Senior and Caregiver Yoga

Forward by Jennifer Dixon – Throughout my teacher training journey, I always (and in retrospect very selfishly) went to trainings that resonated with my personal practice at the time.  I was very much into the Asanas (physical postures) that could help me get stronger and –not gonna lie here–help me do the more “insta worthy” poses. It wasn’t until about 5 years into teaching that I realized how vitally important it was to learn how to teach people that were not driven the same way I was, that weren’t physically shaped and conditioned like me, and that weren’t in the same age group as me.

As that realization occurred, I was first of all mortified at my own complete lack of awareness of myself, but also very much concerned that I needed to know how to help more people–not just people like me.  That’s when my yoga education took a turn and I started studying practices completely foreign to me. Studying prenatal yoga (something I didn’t really like even when I was pregnant, but I could see the desperate need), then getting into children’s yoga, and slower based practices like Yin and Restorative followed quickly afterward.  Senior yoga, the study and practice of it, is hands down one of my favorite topics. I feel like, if I can get a good grasp on how to teach a new to yoga person that is limited in mobility due to age or injury, then I could truly take my yoga practice and teaching skills to a new level.

Teaching yoga is so incredibly rewarding.  I can think of very few “jobs” that can be done that are so satisfying.  Someone comes in tired, achy, stressed out, you name it–and at least for that 60 minutes that you’re in class, they feel better.  It’s amazing. Teaching that to someone that has the wisdom of years and the stress of countless other things–it is incredibly humbling and moving and 100% motivating to me to keep learning and doing more of.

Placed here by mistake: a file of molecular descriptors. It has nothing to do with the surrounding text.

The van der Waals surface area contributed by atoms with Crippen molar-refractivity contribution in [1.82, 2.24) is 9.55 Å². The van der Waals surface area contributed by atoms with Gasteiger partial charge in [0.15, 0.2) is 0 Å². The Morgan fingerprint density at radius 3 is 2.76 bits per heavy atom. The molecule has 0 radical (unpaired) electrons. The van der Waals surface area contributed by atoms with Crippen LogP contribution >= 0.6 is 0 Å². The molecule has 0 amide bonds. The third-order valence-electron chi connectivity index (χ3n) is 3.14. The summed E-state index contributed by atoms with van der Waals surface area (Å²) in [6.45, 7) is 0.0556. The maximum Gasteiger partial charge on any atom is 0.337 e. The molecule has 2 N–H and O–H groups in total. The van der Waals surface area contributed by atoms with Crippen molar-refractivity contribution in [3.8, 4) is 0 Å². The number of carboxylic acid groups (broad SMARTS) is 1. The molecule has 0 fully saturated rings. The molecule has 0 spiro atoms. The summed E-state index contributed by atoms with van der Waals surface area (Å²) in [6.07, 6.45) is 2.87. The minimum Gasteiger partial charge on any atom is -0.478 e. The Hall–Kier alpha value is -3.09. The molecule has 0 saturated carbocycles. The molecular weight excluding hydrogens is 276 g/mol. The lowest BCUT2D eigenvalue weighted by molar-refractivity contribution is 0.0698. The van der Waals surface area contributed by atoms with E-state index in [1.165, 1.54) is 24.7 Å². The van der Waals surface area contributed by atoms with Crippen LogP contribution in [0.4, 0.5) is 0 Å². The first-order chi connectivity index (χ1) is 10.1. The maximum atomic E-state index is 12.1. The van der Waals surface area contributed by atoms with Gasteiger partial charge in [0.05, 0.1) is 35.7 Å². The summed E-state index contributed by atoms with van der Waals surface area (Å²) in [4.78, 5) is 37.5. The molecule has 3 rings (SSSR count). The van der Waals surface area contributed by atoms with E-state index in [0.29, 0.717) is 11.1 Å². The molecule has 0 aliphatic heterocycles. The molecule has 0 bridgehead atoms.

That’s why it was so important to bring a dear friend into the studio as part of our 200 hr yoga teacher training program to share her knowledge of and love for Senior yoga.  Maggie has a heart for teaching and especially loves working with seniors. I can’t wait to share her beautiful gifts with my students and with the world at large.  If you’d like to join us, please click here.

Below is a brief description of what Maggie will be covering this weekend:

Senior and Caregiver Yoga

by Maggie Bailey RYT 500

This workshop is designed to show you how to modify any pose for seniors and their caregivers. We will heavily focus on neurological disorders such as stroke and Parkinsons.  It will show you how vital it is to include the caregiver as a partner in yoga classes. It is common for caregiver injury or stress overload. We will show you how to work with this ever-growing population.

Through specially designed sequences where the caregiver is a partner in the practice, we can help better equip seniors in their everyday life. Both caregiver and senior are practicing. It is a dance between the standing partner and sitting partner. Both partners taking care of each other in the flow of the sequences.

On day two of the workshop, we will have a great opportunity to work with a stroke survivor and her caregiver and get to know and see how yoga can be for everyone.

Maggie is a graduate of UT with a B.S. in Child and Family Studies. She has worked with many child care programs in the area as well as with Siskin Rehab Center support groups here in Chattanooga.  Maggie came to yoga after several medical conditions and years of health scares. She suffered a TIA in 2016, which led her to broaden her training into Adaptive Yoga. She offers privates, small groups and works with caregivers in the local area. Her passion is working with students’ recovery from Stroke.

Maggie is a registered 500Hr yoga instructor with Yoga Alliance International that specializes in Adaptive Yoga. She is currently pursuing a certification to become a Yoga Therapist.

1 thought on “Senior and Caregiver Yoga”

  1. I am very excited Jennifer that you are getting into this phase of yoga. I feel it’s difficult for young fit people to realize exactly what the older and new to Yoga student needs. I’m always available for feedback if you want the perspective of somebody who is at that stage of life and still wants to be able to find classes that work well for me.

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